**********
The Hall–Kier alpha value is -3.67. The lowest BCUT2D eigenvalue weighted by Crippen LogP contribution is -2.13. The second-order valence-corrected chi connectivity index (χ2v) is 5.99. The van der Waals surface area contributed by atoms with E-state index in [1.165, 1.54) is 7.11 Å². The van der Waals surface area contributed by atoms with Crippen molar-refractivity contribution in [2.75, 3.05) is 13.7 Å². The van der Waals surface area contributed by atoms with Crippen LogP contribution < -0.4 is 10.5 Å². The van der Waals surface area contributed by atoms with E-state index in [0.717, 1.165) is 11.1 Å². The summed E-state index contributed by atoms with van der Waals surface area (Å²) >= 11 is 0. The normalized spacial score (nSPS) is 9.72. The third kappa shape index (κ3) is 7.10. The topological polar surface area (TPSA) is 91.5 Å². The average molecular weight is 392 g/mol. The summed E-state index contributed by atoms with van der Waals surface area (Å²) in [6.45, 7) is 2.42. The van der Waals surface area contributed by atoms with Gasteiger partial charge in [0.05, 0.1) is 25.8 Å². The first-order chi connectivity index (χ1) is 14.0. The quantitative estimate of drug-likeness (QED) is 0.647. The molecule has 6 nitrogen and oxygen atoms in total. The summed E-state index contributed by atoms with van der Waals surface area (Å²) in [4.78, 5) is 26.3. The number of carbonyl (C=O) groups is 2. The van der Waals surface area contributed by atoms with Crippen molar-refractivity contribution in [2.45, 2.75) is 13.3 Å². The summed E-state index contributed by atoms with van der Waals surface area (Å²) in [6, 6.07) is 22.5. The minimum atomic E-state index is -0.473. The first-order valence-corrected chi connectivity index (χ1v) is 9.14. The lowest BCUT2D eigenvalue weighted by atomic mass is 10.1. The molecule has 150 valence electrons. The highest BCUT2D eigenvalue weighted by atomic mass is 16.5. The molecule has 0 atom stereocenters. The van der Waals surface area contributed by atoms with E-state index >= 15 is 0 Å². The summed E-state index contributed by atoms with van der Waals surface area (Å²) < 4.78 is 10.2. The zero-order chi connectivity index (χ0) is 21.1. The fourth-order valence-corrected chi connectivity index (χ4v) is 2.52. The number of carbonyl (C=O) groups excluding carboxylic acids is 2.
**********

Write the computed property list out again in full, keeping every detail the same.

The Hall–Kier alpha value is -3.67. The lowest BCUT2D eigenvalue weighted by Crippen LogP contribution is -2.13. The second-order valence-corrected chi connectivity index (χ2v) is 5.99. The van der Waals surface area contributed by atoms with E-state index in [1.165, 1.54) is 7.11 Å². The van der Waals surface area contributed by atoms with Crippen molar-refractivity contribution in [2.75, 3.05) is 13.7 Å². The van der Waals surface area contributed by atoms with Crippen LogP contribution < -0.4 is 10.5 Å². The van der Waals surface area contributed by atoms with E-state index in [0.717, 1.165) is 11.1 Å². The summed E-state index contributed by atoms with van der Waals surface area (Å²) >= 11 is 0. The normalized spacial score (nSPS) is 9.72. The third kappa shape index (κ3) is 7.10. The topological polar surface area (TPSA) is 91.5 Å². The average molecular weight is 392 g/mol. The summed E-state index contributed by atoms with van der Waals surface area (Å²) in [6.45, 7) is 2.42. The van der Waals surface area contributed by atoms with Gasteiger partial charge in [0.05, 0.1) is 25.8 Å². The first-order chi connectivity index (χ1) is 14.0. The quantitative estimate of drug-likeness (QED) is 0.647. The molecule has 6 nitrogen and oxygen atoms in total. The summed E-state index contributed by atoms with van der Waals surface area (Å²) in [4.78, 5) is 26.3. The number of carbonyl (C=O) groups is 2. The van der Waals surface area contributed by atoms with Crippen molar-refractivity contribution in [2.45, 2.75) is 13.3 Å². The summed E-state index contributed by atoms with van der Waals surface area (Å²) in [6, 6.07) is 22.5. The minimum atomic E-state index is -0.473. The first-order valence-corrected chi connectivity index (χ1v) is 9.14. The lowest BCUT2D eigenvalue weighted by atomic mass is 10.1. The molecule has 150 valence electrons. The highest BCUT2D eigenvalue weighted by atomic mass is 16.5. The molecule has 0 atom stereocenters. The van der Waals surface area contributed by atoms with E-state index >= 15 is 0 Å². The summed E-state index contributed by atoms with van der Waals surface area (Å²) < 4.78 is 10.2. The zero-order chi connectivity index (χ0) is 21.1. The fourth-order valence-corrected chi connectivity index (χ4v) is 2.52. The number of carbonyl (C=O) groups excluding carboxylic acids is 2.